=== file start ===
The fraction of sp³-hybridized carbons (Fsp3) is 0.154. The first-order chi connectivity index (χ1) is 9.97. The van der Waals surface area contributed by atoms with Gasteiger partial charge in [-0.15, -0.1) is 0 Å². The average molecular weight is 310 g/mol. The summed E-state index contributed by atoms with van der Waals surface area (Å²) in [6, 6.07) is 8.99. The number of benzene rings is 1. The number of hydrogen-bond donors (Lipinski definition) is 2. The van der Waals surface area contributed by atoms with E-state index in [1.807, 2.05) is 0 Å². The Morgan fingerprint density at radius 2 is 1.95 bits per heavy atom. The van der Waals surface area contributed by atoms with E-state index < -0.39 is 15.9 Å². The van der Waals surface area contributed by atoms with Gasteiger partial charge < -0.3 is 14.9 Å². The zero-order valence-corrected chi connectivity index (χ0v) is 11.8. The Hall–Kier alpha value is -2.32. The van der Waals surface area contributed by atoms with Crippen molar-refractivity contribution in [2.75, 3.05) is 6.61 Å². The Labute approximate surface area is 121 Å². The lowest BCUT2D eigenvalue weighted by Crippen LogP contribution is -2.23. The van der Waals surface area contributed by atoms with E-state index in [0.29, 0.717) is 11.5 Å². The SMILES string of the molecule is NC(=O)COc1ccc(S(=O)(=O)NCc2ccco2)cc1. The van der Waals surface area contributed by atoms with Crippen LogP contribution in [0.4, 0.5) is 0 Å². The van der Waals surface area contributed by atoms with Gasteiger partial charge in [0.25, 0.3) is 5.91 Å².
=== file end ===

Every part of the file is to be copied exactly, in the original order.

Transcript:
The fraction of sp³-hybridized carbons (Fsp3) is 0.154. The first-order chi connectivity index (χ1) is 9.97. The van der Waals surface area contributed by atoms with Gasteiger partial charge in [-0.15, -0.1) is 0 Å². The average molecular weight is 310 g/mol. The summed E-state index contributed by atoms with van der Waals surface area (Å²) in [6, 6.07) is 8.99. The number of benzene rings is 1. The number of hydrogen-bond donors (Lipinski definition) is 2. The van der Waals surface area contributed by atoms with E-state index in [1.807, 2.05) is 0 Å². The Morgan fingerprint density at radius 2 is 1.95 bits per heavy atom. The van der Waals surface area contributed by atoms with E-state index < -0.39 is 15.9 Å². The van der Waals surface area contributed by atoms with Gasteiger partial charge < -0.3 is 14.9 Å². The zero-order valence-corrected chi connectivity index (χ0v) is 11.8. The Hall–Kier alpha value is -2.32. The van der Waals surface area contributed by atoms with Crippen molar-refractivity contribution in [2.75, 3.05) is 6.61 Å². The Labute approximate surface area is 121 Å². The lowest BCUT2D eigenvalue weighted by Crippen LogP contribution is -2.23. The van der Waals surface area contributed by atoms with E-state index in [0.29, 0.717) is 11.5 Å². The SMILES string of the molecule is NC(=O)COc1ccc(S(=O)(=O)NCc2ccco2)cc1. The van der Waals surface area contributed by atoms with Crippen LogP contribution in [0.4, 0.5) is 0 Å². The van der Waals surface area contributed by atoms with Gasteiger partial charge in [0.25, 0.3) is 5.91 Å².